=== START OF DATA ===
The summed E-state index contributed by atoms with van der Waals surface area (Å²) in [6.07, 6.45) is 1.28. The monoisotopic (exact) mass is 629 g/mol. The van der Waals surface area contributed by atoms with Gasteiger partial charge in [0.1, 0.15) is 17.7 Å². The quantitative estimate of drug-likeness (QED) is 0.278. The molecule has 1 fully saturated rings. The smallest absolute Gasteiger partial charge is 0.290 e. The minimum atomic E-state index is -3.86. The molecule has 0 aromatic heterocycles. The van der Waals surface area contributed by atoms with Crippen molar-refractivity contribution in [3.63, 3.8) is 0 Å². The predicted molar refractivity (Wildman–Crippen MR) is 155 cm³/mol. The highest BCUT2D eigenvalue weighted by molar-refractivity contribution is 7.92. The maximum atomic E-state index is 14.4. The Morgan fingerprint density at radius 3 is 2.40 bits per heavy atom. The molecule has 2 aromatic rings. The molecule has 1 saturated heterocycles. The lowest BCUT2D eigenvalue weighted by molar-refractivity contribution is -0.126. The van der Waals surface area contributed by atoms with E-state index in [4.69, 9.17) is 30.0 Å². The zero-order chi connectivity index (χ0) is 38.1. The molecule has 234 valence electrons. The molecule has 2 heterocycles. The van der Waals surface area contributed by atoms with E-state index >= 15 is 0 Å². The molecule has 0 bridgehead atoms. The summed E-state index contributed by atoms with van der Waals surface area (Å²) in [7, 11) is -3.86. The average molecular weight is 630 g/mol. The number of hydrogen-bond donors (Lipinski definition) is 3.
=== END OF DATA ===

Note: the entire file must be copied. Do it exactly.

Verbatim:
The summed E-state index contributed by atoms with van der Waals surface area (Å²) in [6.07, 6.45) is 1.28. The monoisotopic (exact) mass is 629 g/mol. The van der Waals surface area contributed by atoms with Gasteiger partial charge in [0.1, 0.15) is 17.7 Å². The quantitative estimate of drug-likeness (QED) is 0.278. The molecule has 1 fully saturated rings. The smallest absolute Gasteiger partial charge is 0.290 e. The minimum atomic E-state index is -3.86. The molecule has 0 aromatic heterocycles. The van der Waals surface area contributed by atoms with Crippen molar-refractivity contribution in [3.63, 3.8) is 0 Å². The predicted molar refractivity (Wildman–Crippen MR) is 155 cm³/mol. The highest BCUT2D eigenvalue weighted by molar-refractivity contribution is 7.92. The maximum atomic E-state index is 14.4. The Morgan fingerprint density at radius 3 is 2.40 bits per heavy atom. The molecule has 2 aromatic rings. The molecule has 1 saturated heterocycles. The lowest BCUT2D eigenvalue weighted by molar-refractivity contribution is -0.126. The van der Waals surface area contributed by atoms with E-state index in [4.69, 9.17) is 30.0 Å². The zero-order chi connectivity index (χ0) is 38.1. The molecule has 234 valence electrons. The molecule has 2 heterocycles. The van der Waals surface area contributed by atoms with E-state index >= 15 is 0 Å². The molecule has 0 bridgehead atoms. The summed E-state index contributed by atoms with van der Waals surface area (Å²) in [7, 11) is -3.86. The average molecular weight is 630 g/mol. The number of hydrogen-bond donors (Lipinski definition) is 3.